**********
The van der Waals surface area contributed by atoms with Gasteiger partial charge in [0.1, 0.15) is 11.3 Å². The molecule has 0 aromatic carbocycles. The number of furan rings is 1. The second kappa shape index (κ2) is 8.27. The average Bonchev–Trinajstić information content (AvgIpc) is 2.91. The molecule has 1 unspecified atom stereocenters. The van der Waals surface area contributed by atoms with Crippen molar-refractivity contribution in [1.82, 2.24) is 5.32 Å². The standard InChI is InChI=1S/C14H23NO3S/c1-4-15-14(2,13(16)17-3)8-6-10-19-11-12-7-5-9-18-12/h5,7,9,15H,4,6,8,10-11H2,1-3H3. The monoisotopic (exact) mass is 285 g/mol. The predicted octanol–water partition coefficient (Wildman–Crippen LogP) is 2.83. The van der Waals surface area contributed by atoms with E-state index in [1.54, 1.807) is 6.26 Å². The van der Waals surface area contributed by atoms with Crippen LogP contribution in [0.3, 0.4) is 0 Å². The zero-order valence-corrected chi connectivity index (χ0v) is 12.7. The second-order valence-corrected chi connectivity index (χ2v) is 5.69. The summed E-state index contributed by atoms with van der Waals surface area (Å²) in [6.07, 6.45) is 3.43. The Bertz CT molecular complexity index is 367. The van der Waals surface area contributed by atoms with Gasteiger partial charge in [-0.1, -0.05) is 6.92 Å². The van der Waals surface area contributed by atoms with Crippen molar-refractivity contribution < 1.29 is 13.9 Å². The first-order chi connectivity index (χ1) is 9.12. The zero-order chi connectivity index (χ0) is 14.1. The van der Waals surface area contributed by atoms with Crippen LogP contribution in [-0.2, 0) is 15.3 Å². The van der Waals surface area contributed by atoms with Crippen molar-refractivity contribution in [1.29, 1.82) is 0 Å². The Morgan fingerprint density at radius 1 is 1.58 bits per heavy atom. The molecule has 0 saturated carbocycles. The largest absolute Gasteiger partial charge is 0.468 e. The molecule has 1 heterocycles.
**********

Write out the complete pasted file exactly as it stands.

The van der Waals surface area contributed by atoms with Gasteiger partial charge in [0.1, 0.15) is 11.3 Å². The molecule has 0 aromatic carbocycles. The number of furan rings is 1. The second kappa shape index (κ2) is 8.27. The average Bonchev–Trinajstić information content (AvgIpc) is 2.91. The molecule has 1 unspecified atom stereocenters. The van der Waals surface area contributed by atoms with Crippen molar-refractivity contribution in [1.82, 2.24) is 5.32 Å². The standard InChI is InChI=1S/C14H23NO3S/c1-4-15-14(2,13(16)17-3)8-6-10-19-11-12-7-5-9-18-12/h5,7,9,15H,4,6,8,10-11H2,1-3H3. The monoisotopic (exact) mass is 285 g/mol. The predicted octanol–water partition coefficient (Wildman–Crippen LogP) is 2.83. The van der Waals surface area contributed by atoms with E-state index in [1.54, 1.807) is 6.26 Å². The van der Waals surface area contributed by atoms with Crippen LogP contribution in [0.3, 0.4) is 0 Å². The zero-order valence-corrected chi connectivity index (χ0v) is 12.7. The second-order valence-corrected chi connectivity index (χ2v) is 5.69. The summed E-state index contributed by atoms with van der Waals surface area (Å²) in [6.07, 6.45) is 3.43. The Bertz CT molecular complexity index is 367. The van der Waals surface area contributed by atoms with Gasteiger partial charge in [-0.1, -0.05) is 6.92 Å². The van der Waals surface area contributed by atoms with Crippen molar-refractivity contribution < 1.29 is 13.9 Å². The first-order chi connectivity index (χ1) is 9.12. The zero-order chi connectivity index (χ0) is 14.1. The van der Waals surface area contributed by atoms with Crippen LogP contribution in [-0.2, 0) is 15.3 Å². The van der Waals surface area contributed by atoms with Crippen molar-refractivity contribution in [1.29, 1.82) is 0 Å². The Morgan fingerprint density at radius 1 is 1.58 bits per heavy atom. The molecule has 0 saturated carbocycles. The largest absolute Gasteiger partial charge is 0.468 e. The molecule has 1 heterocycles.